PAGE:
Sir Patrick Moore   


4 March 1923 - 9 December 2012

An amateur astronomer who inspired millions

Here are some recollections of a unique man.

You can hear my interview on BBC 3 Counties Radio about the future of "The Sky At Night" here.

Patrick Moore was born in Pinner in 1923, and as a young boy was given a book on astronomy by his mother. This sparked a lifetime interest in astronomy, and he grew to become the most famous promoter of the subject in the world.

I knew Patrick, having met him on various occasions, the last time in July this year.

Patrick was always approachable, with never a trace of self-importance, despite his fame. In fact he would often point out that he was "only an amateur". This was true with respect to his astronomical work - he earned his living as a writer and broadcaster - yet no-one would doubt that he was one of the foremost experts in the field of astronomy.

I believe that one reason he emphasised being an amateur astronomer was to encourage people to take up astronomy. He was effectively saying; "If I am only an amateur, then anyone else can do what I do."

Despite not being a professional, his maps of the Moon were of such a high standard that they were used by NASA when planning their Moon landings.

Patrick at his home in Selsey.

The BBC TV Apollo team - Patrick with Cliff Michelmore and James Burke

Patrick's thatched house in Selsey is called "Farthings". The last time I was there was this summer, and I asked him about the name, pointing out how appropriate it was for an astronomer, as "Far things"! He said that it was simply a coincidence, as the house already had that name when he bought it.

The occasion in July was the second "Patrick's Picnic", when around 100 members of the British Interplanetary Society gathered at Farthings for the day. We had arranged for a marquee in the garden, which would not only provide shelter in case it rained (it didn't) but also act as a location for some entertainment for the visitors. I presented some strange-but-true stories about the history of space exploration from my collection' "The Day They Launched A Woodpecker". Mat Irvine, who had provided visual effects on the Sky At Night as well as his excellent models of various spacecraft, talked about his experiences and Stuart Eves ran a light-hearted space quiz.

With Patrick in 2011, after he had signed my copy of "The Boys' Book of Space"!

With Patrick in July 2012. Note his excellent space-themed shirt!

Another picture from the 2012 picnic.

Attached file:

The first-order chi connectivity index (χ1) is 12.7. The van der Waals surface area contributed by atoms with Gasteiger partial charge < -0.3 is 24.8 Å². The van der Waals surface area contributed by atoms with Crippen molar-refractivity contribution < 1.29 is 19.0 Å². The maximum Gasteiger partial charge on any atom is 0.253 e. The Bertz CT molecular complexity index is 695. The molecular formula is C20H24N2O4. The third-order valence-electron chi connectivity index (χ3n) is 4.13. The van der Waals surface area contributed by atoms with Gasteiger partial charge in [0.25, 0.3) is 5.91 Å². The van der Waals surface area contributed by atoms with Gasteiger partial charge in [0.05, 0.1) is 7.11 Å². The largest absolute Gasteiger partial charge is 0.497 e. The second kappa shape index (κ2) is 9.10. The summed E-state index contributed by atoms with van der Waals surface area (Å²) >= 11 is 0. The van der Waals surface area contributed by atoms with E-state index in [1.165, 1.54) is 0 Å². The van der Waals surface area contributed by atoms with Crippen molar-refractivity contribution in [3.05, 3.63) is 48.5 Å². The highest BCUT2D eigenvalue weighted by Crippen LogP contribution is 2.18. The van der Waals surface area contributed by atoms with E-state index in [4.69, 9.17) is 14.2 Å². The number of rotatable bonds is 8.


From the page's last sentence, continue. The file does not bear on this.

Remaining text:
This is my copy of "Patrick Moore's Astronomy Game"

Patrick addressing the visitors

I am the founder of the Sir Arthur Clarke Awards, and in 2005, Patrick won an award with David Hardy for their book; "Futures - 50 Years In Space".

Patrick wasn't able to attend the awards ceremony, so I presented him with his "Arthur" at his home.

2007 marked 50 years of The Sky At Night.

The programme won that year's Arthur for Best TV or Radio Presentation, and Patrick won the Inspiration Award.


I presented the 2007 awards at a special 50th anniversary event held in Patrick's garden. When I gave Patrick with his award, he asked;"Why me?", to which I replied; "If you don't know by now ..."!

Back in March, 1976, I was in hospital to have my appendix removed. A few days later I was lying in bed in the ward listening to the radio, when Patrick was introduced. He told listeners that an extremely rare alignment of the planets was taking place and this was going to have a gravitational effect on us here on Earth. He said the result was that if people tried jumped up, they would find themselves being able to jump higher than usual.

I immediately realised that not only was there no planetary alignment, but even if there was, there would be no such gravitational effect, and the whole thing was a stunt for April Fool's day. However, the studio received a call which was apparently from a group of old ladies who were having tea together. One of them had tried jumping and had nearly hit her head on the ceiling! I was rolling in laughter, trying not to burst my stitches!


One Small Step

Patrick with his copy of my book.

One Small Step

"One Small Step" is my book commemorating the first Men on the Moon.

It is presented as the scrap-book of a young space enthusiast whose grandfather worked in Mission Control during the Moon landings.

It's full of pictures, flaps to lift and things to pull out.

Sir Patrick Moore said "It's marvellous!"

Click here for further details
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